Google is working on adding an HTTPS-Only Mode to the Chrome web browser to protect users’ web traffic from eavesdropping by upgrading all connections to HTTPS.
This new feature is now being tested in the Chrome 93 Canary preview releases for Mac, Windows, Linux, Chrome OS, and Android.
While no official announcement has been made yet, HTTPS-Only Mode [1, 2] will likely start rolling out on August 31, when Chrome 93 is expected to reach stable status.
Google has previously updated Chrome to default to HTTPS for all URLs typed in the address bar if the user specifies no protocol.
How to test it right now
If you want to test this experimental feature right now, you will have to first enable the “HTTPS-Only Mode Setting” flag by going to chrome://flags/#https-only-mode-setting.
This adds the “Always use secure connections” option to the browser’s security settings which, once enabled, will set up Chrome to automatically upgrade all navigation to HTTPS and display alerts before loading websites that don’t support it.
The HTTPS upgrades will be automatic with no warnings to allow you to browse the Internet without interruptions over a secure connection wherever possible.
Google is not the first major web browser vendor to consider adding an option to enable HTTPS on all websites automatically.
For instance, Microsoft Edge now can be configured to switch users to secure HTTPS connections when visiting websites over HTTP after enabling a new Automatic HTTPS option available in preview in the Canary and Developer preview channels, with an estimated release in July.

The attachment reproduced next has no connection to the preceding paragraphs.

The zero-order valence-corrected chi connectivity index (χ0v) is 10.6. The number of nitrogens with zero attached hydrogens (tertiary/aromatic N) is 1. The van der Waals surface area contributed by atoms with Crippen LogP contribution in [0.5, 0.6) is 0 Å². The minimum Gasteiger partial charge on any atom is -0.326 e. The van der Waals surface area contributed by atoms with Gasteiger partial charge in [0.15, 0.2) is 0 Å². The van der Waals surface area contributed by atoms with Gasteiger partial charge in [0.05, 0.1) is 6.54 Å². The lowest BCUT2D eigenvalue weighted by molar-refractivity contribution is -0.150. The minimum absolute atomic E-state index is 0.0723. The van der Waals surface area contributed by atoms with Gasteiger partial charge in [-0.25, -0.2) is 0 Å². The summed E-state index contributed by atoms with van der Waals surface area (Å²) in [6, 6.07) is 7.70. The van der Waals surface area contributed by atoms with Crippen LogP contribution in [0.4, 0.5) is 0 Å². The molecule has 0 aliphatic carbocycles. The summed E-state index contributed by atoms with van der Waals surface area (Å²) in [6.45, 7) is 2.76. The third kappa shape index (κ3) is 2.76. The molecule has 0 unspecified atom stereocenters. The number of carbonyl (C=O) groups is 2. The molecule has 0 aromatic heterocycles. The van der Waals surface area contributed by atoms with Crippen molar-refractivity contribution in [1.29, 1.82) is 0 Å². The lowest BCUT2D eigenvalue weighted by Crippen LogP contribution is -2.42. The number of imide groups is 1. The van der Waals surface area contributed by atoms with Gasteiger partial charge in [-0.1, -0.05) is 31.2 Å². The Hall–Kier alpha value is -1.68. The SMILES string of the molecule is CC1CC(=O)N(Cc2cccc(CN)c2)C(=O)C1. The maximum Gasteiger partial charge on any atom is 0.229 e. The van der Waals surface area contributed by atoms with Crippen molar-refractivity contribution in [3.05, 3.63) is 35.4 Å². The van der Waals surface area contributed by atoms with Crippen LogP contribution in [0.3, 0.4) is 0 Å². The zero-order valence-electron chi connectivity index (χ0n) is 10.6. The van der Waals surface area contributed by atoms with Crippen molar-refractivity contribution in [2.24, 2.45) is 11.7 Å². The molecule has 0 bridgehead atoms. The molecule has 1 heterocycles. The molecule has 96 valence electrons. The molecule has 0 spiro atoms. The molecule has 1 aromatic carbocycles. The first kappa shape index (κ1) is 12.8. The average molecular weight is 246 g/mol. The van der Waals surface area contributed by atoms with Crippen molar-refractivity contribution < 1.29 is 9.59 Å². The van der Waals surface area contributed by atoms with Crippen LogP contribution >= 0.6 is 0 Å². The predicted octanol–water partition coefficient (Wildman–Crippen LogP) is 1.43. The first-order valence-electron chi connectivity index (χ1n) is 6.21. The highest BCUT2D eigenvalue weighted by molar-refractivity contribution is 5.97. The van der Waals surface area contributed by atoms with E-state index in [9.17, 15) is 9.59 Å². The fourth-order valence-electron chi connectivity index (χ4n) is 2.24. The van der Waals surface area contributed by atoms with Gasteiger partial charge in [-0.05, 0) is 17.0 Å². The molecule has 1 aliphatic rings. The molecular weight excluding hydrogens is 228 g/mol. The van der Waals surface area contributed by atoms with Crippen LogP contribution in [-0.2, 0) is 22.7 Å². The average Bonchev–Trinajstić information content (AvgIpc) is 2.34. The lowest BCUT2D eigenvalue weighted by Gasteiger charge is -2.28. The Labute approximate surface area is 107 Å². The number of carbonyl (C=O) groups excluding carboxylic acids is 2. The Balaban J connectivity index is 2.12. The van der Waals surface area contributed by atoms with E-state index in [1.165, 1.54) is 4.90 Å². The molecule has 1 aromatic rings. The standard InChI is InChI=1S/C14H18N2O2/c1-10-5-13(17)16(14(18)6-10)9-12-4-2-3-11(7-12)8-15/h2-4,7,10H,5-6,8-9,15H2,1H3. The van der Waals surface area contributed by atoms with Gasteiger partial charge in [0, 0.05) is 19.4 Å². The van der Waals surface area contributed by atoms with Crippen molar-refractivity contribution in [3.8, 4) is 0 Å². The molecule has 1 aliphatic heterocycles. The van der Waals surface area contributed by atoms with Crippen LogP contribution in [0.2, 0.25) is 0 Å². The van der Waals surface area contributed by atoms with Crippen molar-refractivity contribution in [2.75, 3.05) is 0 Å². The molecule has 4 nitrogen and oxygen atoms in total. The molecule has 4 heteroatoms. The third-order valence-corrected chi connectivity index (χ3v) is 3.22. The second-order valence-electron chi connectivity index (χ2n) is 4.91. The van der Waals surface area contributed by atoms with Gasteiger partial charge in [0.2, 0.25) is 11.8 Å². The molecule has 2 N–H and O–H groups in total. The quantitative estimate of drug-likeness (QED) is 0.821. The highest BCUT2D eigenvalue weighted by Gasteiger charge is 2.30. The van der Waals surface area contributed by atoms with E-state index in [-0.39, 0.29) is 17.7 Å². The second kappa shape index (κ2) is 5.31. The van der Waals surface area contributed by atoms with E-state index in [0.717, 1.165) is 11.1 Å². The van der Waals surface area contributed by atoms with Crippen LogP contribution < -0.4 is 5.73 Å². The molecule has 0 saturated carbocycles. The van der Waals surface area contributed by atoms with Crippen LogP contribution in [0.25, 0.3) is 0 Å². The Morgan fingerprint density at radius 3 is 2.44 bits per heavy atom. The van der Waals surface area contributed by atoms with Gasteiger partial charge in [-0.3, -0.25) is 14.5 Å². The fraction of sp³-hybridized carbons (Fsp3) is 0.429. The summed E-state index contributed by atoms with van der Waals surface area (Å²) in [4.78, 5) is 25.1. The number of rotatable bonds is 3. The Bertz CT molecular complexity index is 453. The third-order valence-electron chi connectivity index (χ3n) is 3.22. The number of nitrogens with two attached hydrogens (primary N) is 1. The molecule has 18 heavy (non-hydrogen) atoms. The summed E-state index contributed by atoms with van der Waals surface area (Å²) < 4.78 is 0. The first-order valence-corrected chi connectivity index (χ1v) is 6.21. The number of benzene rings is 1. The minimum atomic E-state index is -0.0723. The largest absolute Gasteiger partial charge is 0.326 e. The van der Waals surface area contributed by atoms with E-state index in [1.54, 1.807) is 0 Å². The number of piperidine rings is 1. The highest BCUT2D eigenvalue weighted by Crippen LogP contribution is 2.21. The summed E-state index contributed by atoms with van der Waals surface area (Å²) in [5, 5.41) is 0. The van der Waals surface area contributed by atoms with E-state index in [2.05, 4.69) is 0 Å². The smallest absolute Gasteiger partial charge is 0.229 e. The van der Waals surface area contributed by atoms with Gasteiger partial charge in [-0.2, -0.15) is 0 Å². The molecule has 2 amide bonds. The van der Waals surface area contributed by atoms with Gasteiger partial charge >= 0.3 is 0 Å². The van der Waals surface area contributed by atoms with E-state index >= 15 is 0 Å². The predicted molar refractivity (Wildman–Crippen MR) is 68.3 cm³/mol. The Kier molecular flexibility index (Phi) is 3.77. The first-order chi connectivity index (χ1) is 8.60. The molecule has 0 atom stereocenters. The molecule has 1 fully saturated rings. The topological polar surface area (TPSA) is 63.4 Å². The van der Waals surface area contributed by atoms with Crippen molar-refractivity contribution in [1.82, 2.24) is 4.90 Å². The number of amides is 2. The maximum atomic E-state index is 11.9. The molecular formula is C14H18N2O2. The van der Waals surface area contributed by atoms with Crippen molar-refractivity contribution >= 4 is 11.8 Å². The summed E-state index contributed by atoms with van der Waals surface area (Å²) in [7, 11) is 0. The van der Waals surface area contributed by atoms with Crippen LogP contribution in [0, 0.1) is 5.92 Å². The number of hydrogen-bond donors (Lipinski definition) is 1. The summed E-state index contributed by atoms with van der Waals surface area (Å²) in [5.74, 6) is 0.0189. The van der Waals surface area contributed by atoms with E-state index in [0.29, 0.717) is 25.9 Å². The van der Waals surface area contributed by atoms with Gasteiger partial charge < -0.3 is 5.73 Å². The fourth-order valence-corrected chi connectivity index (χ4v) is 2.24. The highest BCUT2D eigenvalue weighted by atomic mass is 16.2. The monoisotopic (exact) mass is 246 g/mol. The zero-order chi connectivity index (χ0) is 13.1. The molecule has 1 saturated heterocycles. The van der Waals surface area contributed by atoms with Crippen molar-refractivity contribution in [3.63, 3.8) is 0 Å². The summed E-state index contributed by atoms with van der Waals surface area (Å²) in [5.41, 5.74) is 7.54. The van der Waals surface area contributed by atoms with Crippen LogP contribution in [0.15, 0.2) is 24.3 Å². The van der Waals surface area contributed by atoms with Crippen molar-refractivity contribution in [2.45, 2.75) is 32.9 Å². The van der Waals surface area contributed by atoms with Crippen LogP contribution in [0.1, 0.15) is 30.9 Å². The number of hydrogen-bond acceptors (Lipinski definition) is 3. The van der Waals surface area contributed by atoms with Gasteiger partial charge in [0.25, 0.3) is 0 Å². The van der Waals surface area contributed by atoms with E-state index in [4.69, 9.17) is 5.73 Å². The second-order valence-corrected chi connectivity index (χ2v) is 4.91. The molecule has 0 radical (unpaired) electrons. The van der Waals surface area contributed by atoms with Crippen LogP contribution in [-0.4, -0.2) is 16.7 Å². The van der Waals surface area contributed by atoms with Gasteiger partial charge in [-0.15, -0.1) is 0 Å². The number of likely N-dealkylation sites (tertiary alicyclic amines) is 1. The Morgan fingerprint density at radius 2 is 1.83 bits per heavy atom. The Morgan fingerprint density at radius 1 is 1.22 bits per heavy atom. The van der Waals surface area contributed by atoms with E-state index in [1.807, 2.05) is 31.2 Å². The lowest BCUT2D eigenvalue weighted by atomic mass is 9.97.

Mozilla has also added an HTTPS-Only Mode which secures web browsing by rewriting URLs to use the HTTPS protocol (although this feature is disabled by default, it can be enabled from the browser’s settings).
Protection from MITM attacks, traffic tampering
By upgrading all connections to websites to HTTPS, Google Chrome will protect users from man-in-the-middle (MITM) attacks trying to snoop on data exchanged with Internet servers over the unencrypted HTTP protocol.
Sensitive info sent and received over HTTP (such as passwords, credit card info, and other similar data) can also be harvested by malware running on users’ compromised computers.
HTTPS also makes sure that attackers trying to intercept your web traffic won’t alter data exchanged with Internet sites without being detected.
By ensuring that you’re always using HTTPS when browsing the web when HTTPS-Only Mode is active, Google Chrome helps secure your data in transit by encrypting all connections to sites’ servers.